The federal government’s move to legalise the growth and consumption of medicinal cannabis has been cautiously welcomed by patients and caregivers, who express concerns over the scope of the legislation.
Minister for Health Susan Ley said that she was moved by the stories of terminally ill patients who found that medicinal cannabis helped ease their suffering.
“It is important therefore that we recognise those calls for help, that we put in place what we know will support a safe, legal and sustainable supply of a product,” she said.
“This Government is incredibly sympathetic to the suffering of those Australians with debilitating illnesses and we want to enable access to the most effective medical treatments available.”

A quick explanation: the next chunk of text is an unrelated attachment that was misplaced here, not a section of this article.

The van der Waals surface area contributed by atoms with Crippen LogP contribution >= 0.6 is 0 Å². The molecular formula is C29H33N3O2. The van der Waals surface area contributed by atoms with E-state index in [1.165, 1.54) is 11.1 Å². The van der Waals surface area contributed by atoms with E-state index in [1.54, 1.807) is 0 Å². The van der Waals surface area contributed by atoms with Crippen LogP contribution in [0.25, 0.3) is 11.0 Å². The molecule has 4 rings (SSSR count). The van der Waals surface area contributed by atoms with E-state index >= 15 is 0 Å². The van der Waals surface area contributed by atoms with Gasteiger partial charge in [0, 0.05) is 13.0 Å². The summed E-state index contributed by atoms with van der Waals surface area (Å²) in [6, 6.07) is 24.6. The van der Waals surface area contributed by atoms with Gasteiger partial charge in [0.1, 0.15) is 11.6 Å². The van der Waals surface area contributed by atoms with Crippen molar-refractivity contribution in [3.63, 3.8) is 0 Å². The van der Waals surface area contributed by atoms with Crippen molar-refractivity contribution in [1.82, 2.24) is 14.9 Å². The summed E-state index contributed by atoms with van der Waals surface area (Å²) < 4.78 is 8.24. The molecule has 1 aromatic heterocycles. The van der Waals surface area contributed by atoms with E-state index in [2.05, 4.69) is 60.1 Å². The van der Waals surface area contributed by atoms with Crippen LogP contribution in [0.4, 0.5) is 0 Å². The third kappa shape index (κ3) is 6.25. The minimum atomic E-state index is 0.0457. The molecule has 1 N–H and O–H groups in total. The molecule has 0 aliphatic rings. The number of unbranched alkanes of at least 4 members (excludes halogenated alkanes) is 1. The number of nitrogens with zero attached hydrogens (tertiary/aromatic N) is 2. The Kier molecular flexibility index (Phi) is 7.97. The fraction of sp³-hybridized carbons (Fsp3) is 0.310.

“Allowing the cultivation of legal medicinal cannabis crops in Australia under strict controls strikes the right balance between patient access, community protection and our international obligations.”
Patients and carers have welcomed the move by the government, but are left with concerns that any legalisation will be too tightly regulated for the reforms to be effective.
Campaigner for medicinal cannabis legislation Lucy Haslam has expressed her cautious optimism in the government’s announcement, but hopes that it amounts to real action.
Ms Haslam became a campaigner for medicinal cannabis following her son’s diagnosis of terminal bowel cancer.
“I am pleased that politicians are ready to get on board but I hope and pray that the outcomes are in the best interests of the patients and that reform is more than political grandstanding,” she said.
Cancer patient John Greenwood has been waiting for these changes since his diagnosis, but is afraid that the regulations will be too prohibitive.
“I know this can help me, but from what I’ve heard, it’s going to be pretty strict with only specific treatments available, I don’t even know if I’ll be eligible” he said.
“I guess we’ll see where the changes go, and perhaps I’ll give it a go, but I’m not getting my hopes up just yet”